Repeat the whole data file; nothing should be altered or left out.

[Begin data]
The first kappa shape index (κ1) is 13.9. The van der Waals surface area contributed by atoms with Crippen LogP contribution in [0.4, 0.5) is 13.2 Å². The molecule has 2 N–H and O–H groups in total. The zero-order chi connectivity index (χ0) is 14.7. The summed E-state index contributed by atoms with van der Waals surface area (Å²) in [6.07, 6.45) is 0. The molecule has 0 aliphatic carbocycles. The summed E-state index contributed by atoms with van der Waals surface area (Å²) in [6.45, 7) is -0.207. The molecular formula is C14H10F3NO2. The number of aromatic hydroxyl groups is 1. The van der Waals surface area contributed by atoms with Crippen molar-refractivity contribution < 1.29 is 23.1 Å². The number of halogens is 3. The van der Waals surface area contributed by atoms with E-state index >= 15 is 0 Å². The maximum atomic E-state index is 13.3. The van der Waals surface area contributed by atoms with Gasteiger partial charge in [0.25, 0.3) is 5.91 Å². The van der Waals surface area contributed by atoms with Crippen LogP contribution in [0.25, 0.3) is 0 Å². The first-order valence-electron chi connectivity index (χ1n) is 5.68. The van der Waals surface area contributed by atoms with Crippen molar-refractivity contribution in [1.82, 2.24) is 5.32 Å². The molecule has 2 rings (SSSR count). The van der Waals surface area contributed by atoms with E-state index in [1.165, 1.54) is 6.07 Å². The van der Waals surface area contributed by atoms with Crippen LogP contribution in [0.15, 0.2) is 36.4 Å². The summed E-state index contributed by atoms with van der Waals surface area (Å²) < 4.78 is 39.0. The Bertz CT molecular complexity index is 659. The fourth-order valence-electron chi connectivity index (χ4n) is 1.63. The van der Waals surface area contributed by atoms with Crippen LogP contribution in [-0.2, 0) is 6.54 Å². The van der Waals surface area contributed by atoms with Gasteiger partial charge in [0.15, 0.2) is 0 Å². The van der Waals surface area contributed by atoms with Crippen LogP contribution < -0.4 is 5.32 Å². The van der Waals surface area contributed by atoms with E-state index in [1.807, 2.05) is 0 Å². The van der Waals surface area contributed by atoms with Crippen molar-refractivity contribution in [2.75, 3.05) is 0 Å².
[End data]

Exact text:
The first kappa shape index (κ1) is 13.9. The van der Waals surface area contributed by atoms with Crippen LogP contribution in [0.4, 0.5) is 13.2 Å². The molecule has 2 N–H and O–H groups in total. The zero-order chi connectivity index (χ0) is 14.7. The summed E-state index contributed by atoms with van der Waals surface area (Å²) in [6.07, 6.45) is 0. The molecule has 0 aliphatic carbocycles. The summed E-state index contributed by atoms with van der Waals surface area (Å²) in [6.45, 7) is -0.207. The molecular formula is C14H10F3NO2. The number of aromatic hydroxyl groups is 1. The van der Waals surface area contributed by atoms with Crippen molar-refractivity contribution < 1.29 is 23.1 Å². The number of halogens is 3. The van der Waals surface area contributed by atoms with E-state index >= 15 is 0 Å². The maximum atomic E-state index is 13.3. The van der Waals surface area contributed by atoms with Gasteiger partial charge in [0.25, 0.3) is 5.91 Å². The van der Waals surface area contributed by atoms with Crippen LogP contribution in [0.25, 0.3) is 0 Å². The first-order valence-electron chi connectivity index (χ1n) is 5.68. The van der Waals surface area contributed by atoms with Crippen molar-refractivity contribution in [1.82, 2.24) is 5.32 Å². The molecule has 2 rings (SSSR count). The van der Waals surface area contributed by atoms with E-state index in [1.165, 1.54) is 6.07 Å². The van der Waals surface area contributed by atoms with Crippen LogP contribution in [0.15, 0.2) is 36.4 Å². The summed E-state index contributed by atoms with van der Waals surface area (Å²) < 4.78 is 39.0. The Bertz CT molecular complexity index is 659. The fourth-order valence-electron chi connectivity index (χ4n) is 1.63. The van der Waals surface area contributed by atoms with Crippen LogP contribution in [-0.2, 0) is 6.54 Å². The van der Waals surface area contributed by atoms with Gasteiger partial charge in [0.15, 0.2) is 0 Å². The van der Waals surface area contributed by atoms with Crippen LogP contribution < -0.4 is 5.32 Å². The van der Waals surface area contributed by atoms with E-state index in [1.807, 2.05) is 0 Å². The van der Waals surface area contributed by atoms with Crippen molar-refractivity contribution in [2.75, 3.05) is 0 Å².